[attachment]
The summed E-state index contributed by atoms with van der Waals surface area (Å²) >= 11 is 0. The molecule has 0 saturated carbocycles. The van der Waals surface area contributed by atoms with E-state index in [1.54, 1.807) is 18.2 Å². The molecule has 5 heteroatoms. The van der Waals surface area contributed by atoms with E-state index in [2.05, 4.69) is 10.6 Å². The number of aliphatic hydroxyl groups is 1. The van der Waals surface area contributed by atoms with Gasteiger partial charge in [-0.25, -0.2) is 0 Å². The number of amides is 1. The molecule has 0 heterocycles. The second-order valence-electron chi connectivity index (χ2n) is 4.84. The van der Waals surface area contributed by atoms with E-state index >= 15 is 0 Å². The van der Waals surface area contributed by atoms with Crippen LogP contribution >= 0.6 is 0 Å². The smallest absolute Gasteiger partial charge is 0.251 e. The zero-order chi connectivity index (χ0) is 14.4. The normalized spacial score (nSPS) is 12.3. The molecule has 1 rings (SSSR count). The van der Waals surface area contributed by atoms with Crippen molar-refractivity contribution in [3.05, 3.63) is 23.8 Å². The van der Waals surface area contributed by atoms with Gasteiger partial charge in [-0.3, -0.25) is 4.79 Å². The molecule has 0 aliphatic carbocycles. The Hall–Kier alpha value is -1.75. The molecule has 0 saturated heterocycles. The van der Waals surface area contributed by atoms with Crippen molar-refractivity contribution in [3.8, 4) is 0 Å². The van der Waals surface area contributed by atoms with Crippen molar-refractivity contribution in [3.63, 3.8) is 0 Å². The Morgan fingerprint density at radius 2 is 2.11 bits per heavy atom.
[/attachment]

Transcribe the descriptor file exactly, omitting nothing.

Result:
The summed E-state index contributed by atoms with van der Waals surface area (Å²) >= 11 is 0. The molecule has 0 saturated carbocycles. The van der Waals surface area contributed by atoms with E-state index in [1.54, 1.807) is 18.2 Å². The molecule has 5 heteroatoms. The van der Waals surface area contributed by atoms with E-state index in [2.05, 4.69) is 10.6 Å². The number of aliphatic hydroxyl groups is 1. The van der Waals surface area contributed by atoms with Gasteiger partial charge in [-0.25, -0.2) is 0 Å². The number of amides is 1. The molecule has 0 heterocycles. The second-order valence-electron chi connectivity index (χ2n) is 4.84. The van der Waals surface area contributed by atoms with E-state index >= 15 is 0 Å². The van der Waals surface area contributed by atoms with Crippen LogP contribution >= 0.6 is 0 Å². The smallest absolute Gasteiger partial charge is 0.251 e. The zero-order chi connectivity index (χ0) is 14.4. The normalized spacial score (nSPS) is 12.3. The molecule has 1 rings (SSSR count). The van der Waals surface area contributed by atoms with Crippen molar-refractivity contribution in [3.05, 3.63) is 23.8 Å². The van der Waals surface area contributed by atoms with Gasteiger partial charge in [-0.3, -0.25) is 4.79 Å². The molecule has 0 aliphatic carbocycles. The Hall–Kier alpha value is -1.75. The molecule has 0 saturated heterocycles. The van der Waals surface area contributed by atoms with Crippen molar-refractivity contribution in [3.8, 4) is 0 Å². The van der Waals surface area contributed by atoms with Crippen molar-refractivity contribution in [3.63, 3.8) is 0 Å². The Morgan fingerprint density at radius 2 is 2.11 bits per heavy atom.